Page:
For evidence of how deep Boston’s brainpower bench is, consider the response by local researchers when the panic over the Zika virus erupted in South America last winter. Virologist Dan Barouch — who had been working for years in his lab at Beth Israel Deaconess Medical Center to develop a vaccine for HIV — pounced, trying to identify a Zika vaccine, and in a hurry. Meanwhile, Jim Collins, an MIT professor and synthetic biologist at Harvard’s Wyss Institute, led the development of a cutting-edge system that could diagnose Zika quickly, cheaply, and accurately, helping to reduce the impact of the outbreak until a vaccine is ready to be rolled out.
Barouch and Collins were both moved by the explosive spread of Zika and the devastating birth defects it was leaving in its wake. Each enlisted collaborators from around the globe, and each led his team to groundbreaking results in record time. Yet Barouch and Collins did their work independent of each other, even though their Boston labs sit in the same building off Longwood Avenue, just five floors apart.
Barouch and his team began their vaccine hunt in late January, taking three different approaches to introduce Zika to cells in the hope of spurring the body’s immune response. One used the traditional vaccine approach of a full, purified, inactivated Zika virus, while two others used only a piece of Zika genomic material, delivered to the body as “naked DNA” or via a strain of the common cold known as the adenovirus.
Two and a half months later, they had their first results. They began daily checks of the levels of viremia — the presence of virus in the blood — of the mice they had vaccinated before infecting them with the Zika virus. “On day one, we didn’t see any virus, so we got a little excited,” recalls Peter Abbink, one of Barouch’s chief lieutenants. “By day three, we were trying to stop ourselves from shaking. On day seven, when we still did not see any viremia in the vaccinated mice, we were jumping. We had to replace a couple of the ceiling tiles.”
By June, they found the vaccine had been just as effective in the monkeys they had infected a few weeks after the mice. All three versions of the vaccine worked, but the most potent immune response came from the one using the inactivated virus. “The implications were so profound,” Barouch says, “because it meant that it would at least be very likely that we will be able to control this epidemic with a vaccine.”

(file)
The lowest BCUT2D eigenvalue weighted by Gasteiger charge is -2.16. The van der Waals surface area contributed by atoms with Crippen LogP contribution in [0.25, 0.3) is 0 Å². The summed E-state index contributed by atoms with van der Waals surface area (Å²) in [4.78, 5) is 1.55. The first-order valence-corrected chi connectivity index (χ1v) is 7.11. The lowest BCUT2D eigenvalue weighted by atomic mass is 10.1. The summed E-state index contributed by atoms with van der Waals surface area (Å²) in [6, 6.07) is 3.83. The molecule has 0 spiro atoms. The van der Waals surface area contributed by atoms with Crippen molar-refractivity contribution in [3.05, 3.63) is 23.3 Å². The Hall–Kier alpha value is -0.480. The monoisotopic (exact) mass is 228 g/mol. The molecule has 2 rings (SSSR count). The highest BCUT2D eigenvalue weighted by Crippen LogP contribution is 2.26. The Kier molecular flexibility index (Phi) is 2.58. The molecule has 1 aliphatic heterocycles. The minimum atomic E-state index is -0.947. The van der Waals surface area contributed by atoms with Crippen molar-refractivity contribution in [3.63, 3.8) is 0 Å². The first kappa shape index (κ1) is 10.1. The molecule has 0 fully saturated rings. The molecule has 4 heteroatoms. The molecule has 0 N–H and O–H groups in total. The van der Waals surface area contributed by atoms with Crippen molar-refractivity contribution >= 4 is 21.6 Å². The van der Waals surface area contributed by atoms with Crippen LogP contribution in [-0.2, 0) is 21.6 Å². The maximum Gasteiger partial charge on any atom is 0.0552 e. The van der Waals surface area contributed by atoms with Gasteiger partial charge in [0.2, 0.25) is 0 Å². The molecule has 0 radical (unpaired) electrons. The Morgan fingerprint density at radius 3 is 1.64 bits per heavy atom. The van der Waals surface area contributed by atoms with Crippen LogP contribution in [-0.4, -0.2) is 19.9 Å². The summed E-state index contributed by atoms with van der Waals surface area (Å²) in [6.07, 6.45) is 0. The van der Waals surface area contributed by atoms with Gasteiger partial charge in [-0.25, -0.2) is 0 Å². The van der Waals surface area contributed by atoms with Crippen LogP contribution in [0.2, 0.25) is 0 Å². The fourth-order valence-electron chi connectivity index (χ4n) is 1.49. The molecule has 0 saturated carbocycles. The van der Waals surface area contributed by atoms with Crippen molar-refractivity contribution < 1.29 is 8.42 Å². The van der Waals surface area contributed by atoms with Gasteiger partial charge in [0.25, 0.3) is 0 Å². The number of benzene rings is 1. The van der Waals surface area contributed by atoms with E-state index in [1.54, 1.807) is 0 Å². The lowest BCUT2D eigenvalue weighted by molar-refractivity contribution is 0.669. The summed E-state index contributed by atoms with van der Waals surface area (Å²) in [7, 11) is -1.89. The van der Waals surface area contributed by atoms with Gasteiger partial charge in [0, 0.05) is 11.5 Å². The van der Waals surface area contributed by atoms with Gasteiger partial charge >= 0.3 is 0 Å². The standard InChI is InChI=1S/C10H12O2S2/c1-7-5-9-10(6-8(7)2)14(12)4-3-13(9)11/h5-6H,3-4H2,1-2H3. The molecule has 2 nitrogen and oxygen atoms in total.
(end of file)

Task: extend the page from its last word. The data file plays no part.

The 43-year-old director of Beth Israel’s Center for Virology and Vaccine Research acknowledges that plenty of crucial steps stand between publishing journal articles on a proof-of-concept vaccine in non-human primates and developing an effective vaccine approved for humans. Still, he says, “it’s rare for results like this to come out so fast and so clean.” His lab, one of several now working to develop a Zika vaccine, has begun a phase 1 clinical trial in humans to assess safety and side effects.
Until a vaccine is widely available, it will be critical for medical workers in the field to be able to diagnose Zika rapidly and reliably. Current diagnostics can take days or even weeks, cost hundreds of dollars per test, and often confuse Zika with dengue fever.
That’s what makes the work by Collins and his colleagues so promising. Their method freeze-dries microscopic sensors onto paper disks and uses sophisticated CRISPR gene-editing approaches to detect tiny differences in genetic profiles. When blood or urine samples are collected from a patient, they interact with the sensors and display a change in color if Zika is present, like a home pregnancy test. This approach is compact, easily portable, and produces highly accurate results in 2½ hours or less at a cost of just pennies per test.
“This was one of the most meaningful experiences I’ve had in my academic life,” says the 51-year-old Collins. “We didn’t know we were going to get the attention of the world.”
As with the vaccine work, the innovation here is still in proof-of-concept stage. But as a weapon in the global fight against Zika, it should make it to the field even faster than a vaccine. Moreover, Collins, who began his work in diagnostics at the peak of the Ebola crisis in 2014, has designed a workflow for how this new platform could be adapted to meet future crises.
“We need to create a national response to the next pathogen,” Collins says, “because it’s coming.”
Whatever it is, there’s a good chance that when it arrives, researchers in Boston will be fighting it from the front lines.